New Years, 2014, it is time for resolutions and for myself and everyone else that loves nature, near the top of the list should be getting outdoors more.
Sure, it is cold, there is snow on the ground and for me, it could not be better. There is plenty to do at Michigan State Parks, from cross-country skiing and snowshoeing to winter nature walks and camping. Yes for those of us that love to be out in the cold, the state parks cannot be beat for camping on the snow.
If you are a winter camper like I am, there is a state park somewhere near you or where you want to go that is open. The easiest way to find a park, is to go to the new online reservation system for the state parks. If you have not used the new site, take the time to check it out because the amount of information offered and ease of navigation is light years ahead of the old site.
To find a park in an area you would like to head to, there are a variety of way to do this. You can search by the date you would like a campsite for or by looking over a map or list of all the parks in the state that are open. When it comes to winter camping, you must enter a date that you are planning on heading out, if not the system will assume it is summer and indicate that all parks are open.
Once you have entered a date, you can select the park either by looking at a map of the state showing the location of each open park or by going over a list of the parks. If you know which parks you would like to consider, then look over the list and sort by those that have the dates available. In the case of winter camping, there are 14 spread across the state. If you are unsure of where you would like to go, then take a look at the map of the state, which will indicate which parks are open for the dates you have specified.
Campsites range from those for tents or campers with electrical hookup to mini-cabins, log cabins and even yurts.
When I head out in the winter, if I want to really have a relaxing time, I grab the big tent and head to a campsite with electric service. This way the modern wonders called space heaters keep me warm. I have done this many times as a way to escape, do a bit of writing and at the same time be in the outdoors.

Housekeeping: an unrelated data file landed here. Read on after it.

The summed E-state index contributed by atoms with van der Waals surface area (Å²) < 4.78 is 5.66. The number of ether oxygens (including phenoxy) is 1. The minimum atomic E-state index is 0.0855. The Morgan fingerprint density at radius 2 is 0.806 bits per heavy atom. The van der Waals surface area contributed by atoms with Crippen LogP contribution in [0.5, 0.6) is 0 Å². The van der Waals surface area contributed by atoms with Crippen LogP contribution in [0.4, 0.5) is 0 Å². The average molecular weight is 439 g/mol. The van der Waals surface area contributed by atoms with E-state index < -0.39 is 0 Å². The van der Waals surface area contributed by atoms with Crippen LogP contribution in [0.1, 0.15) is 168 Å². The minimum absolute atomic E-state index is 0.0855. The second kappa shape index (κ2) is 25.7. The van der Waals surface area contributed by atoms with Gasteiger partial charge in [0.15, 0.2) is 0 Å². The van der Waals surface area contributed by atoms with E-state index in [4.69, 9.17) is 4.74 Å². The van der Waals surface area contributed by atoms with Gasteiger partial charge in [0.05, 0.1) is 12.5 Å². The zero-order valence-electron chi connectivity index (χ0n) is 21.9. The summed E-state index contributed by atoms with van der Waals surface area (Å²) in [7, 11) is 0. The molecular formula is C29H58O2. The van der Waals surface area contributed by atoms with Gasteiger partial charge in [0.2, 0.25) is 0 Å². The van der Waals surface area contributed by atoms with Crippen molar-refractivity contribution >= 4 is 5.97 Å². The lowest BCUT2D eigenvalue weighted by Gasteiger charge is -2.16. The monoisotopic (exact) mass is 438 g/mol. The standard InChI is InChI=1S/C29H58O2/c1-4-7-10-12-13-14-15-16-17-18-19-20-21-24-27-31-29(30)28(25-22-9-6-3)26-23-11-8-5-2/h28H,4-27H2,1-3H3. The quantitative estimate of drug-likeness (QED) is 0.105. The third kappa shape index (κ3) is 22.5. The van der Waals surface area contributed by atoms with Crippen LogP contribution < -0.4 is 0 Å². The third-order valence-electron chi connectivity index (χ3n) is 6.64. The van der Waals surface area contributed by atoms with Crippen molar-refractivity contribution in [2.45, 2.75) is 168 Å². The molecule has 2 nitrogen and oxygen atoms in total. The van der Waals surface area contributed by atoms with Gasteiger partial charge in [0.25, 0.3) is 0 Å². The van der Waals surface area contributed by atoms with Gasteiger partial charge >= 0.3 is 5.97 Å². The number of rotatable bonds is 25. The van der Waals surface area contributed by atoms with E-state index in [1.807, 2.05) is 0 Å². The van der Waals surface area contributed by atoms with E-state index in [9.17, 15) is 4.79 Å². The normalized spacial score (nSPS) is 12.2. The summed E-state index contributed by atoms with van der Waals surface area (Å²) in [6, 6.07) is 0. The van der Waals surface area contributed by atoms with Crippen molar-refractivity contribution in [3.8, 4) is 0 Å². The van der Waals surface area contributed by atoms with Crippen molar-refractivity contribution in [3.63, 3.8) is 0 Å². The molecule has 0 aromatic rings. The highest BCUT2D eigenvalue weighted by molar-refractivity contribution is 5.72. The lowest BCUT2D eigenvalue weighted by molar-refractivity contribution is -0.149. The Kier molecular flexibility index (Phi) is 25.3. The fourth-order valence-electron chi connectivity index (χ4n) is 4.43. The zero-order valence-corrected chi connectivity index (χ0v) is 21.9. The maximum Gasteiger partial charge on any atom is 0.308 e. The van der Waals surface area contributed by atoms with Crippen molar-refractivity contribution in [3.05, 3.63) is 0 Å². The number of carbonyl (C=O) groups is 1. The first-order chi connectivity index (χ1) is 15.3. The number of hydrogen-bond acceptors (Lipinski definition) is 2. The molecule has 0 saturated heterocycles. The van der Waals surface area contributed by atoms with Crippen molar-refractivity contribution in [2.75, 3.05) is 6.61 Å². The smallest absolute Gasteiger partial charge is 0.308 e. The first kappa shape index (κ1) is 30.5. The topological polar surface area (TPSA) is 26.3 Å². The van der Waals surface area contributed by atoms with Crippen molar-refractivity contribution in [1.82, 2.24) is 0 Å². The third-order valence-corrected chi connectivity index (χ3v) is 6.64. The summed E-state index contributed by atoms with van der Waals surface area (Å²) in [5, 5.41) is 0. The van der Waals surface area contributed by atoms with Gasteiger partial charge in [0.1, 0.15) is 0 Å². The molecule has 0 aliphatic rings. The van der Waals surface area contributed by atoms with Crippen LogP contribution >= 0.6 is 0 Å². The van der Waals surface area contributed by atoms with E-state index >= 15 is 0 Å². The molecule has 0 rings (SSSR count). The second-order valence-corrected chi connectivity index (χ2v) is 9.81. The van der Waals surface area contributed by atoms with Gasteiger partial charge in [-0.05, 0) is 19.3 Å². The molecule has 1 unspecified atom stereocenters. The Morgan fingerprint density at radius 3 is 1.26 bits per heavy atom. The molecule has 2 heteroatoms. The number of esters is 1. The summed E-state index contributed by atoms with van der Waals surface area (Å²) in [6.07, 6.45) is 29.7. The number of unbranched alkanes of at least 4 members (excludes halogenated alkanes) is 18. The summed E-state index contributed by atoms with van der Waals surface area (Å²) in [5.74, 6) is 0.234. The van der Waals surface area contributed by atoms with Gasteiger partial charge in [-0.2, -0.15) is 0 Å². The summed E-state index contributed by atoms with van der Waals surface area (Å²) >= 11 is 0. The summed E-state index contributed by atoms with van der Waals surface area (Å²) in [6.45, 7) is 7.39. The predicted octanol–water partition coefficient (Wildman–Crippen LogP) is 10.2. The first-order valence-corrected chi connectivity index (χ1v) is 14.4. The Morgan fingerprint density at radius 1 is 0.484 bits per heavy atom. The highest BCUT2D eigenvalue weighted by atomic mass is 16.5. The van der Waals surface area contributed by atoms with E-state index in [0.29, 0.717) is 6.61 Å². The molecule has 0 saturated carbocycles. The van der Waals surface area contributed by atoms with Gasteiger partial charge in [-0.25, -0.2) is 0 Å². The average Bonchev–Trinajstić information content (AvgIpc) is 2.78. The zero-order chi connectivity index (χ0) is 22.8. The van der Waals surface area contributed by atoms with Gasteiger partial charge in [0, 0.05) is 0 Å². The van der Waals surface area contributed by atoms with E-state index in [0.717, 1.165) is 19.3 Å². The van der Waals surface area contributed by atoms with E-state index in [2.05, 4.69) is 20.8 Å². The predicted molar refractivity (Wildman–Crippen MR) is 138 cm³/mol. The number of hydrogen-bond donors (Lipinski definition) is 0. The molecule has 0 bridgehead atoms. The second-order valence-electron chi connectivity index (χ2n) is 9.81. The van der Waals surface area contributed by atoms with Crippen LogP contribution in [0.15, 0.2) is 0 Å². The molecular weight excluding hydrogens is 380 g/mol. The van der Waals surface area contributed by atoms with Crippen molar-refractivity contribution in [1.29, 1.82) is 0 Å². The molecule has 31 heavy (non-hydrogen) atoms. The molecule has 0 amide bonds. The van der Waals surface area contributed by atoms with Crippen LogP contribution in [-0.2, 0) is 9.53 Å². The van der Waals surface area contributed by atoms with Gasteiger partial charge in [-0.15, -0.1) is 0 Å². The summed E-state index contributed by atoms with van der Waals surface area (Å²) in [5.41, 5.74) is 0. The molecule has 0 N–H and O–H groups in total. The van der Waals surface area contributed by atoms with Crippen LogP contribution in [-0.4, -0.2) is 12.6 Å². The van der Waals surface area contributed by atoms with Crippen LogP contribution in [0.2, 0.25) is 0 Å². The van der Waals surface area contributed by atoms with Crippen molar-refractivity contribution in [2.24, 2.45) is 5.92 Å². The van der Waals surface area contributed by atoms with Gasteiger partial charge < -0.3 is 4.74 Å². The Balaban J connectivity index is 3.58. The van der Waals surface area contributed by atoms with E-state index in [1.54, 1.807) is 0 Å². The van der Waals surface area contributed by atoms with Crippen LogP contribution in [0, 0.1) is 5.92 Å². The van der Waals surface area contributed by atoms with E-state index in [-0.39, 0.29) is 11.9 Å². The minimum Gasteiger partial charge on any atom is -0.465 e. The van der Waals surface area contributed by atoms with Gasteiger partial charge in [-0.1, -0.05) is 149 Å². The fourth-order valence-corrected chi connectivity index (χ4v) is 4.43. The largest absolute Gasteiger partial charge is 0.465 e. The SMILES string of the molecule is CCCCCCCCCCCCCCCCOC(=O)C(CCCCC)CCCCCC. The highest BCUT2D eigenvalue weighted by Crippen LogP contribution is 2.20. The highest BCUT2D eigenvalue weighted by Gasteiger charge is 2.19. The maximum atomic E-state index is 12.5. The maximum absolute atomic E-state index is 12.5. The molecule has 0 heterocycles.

With electric service I can power my laptop computer, charge my phone and have about the most natural setting in the world for my temporary work room. When I get tired of writing all I have to do is head out the tent door to go cross country skiing or snowshoeing.
Depending upon what services are available at the parks, rates for campsites range from $18 to $26 per night and accommodations like the mini-cabins like at North Higgins Lake State Park are $35. There are also rustic cabins at some parks available, but you need to check each of the open parks by selecting "lodging" in the reservation type to see what is available. There is a complete list of which state parks are open in the winter, but it does not show what accommodations are available.
One of my favorite locations is Rifle River Recreation Area. Not only do they have campsites with electrical service, but they also have heated showers and restrooms. They do this by installing a temporary and insulated wall with a door at the comfort building in the campground. When I have been there was really nice to be able to walk into a warm building and take a hot shower, all without leaving the park.
For someone like me that backcountry camps in the winter, this is about as luxurious as it gets when sleeping in a tent.
There are options galore at the Michigan State Parks for camping in the winter, so spend a little time to check out the website and find out if there is a park you are interested in heading to while the snow is on the ground.
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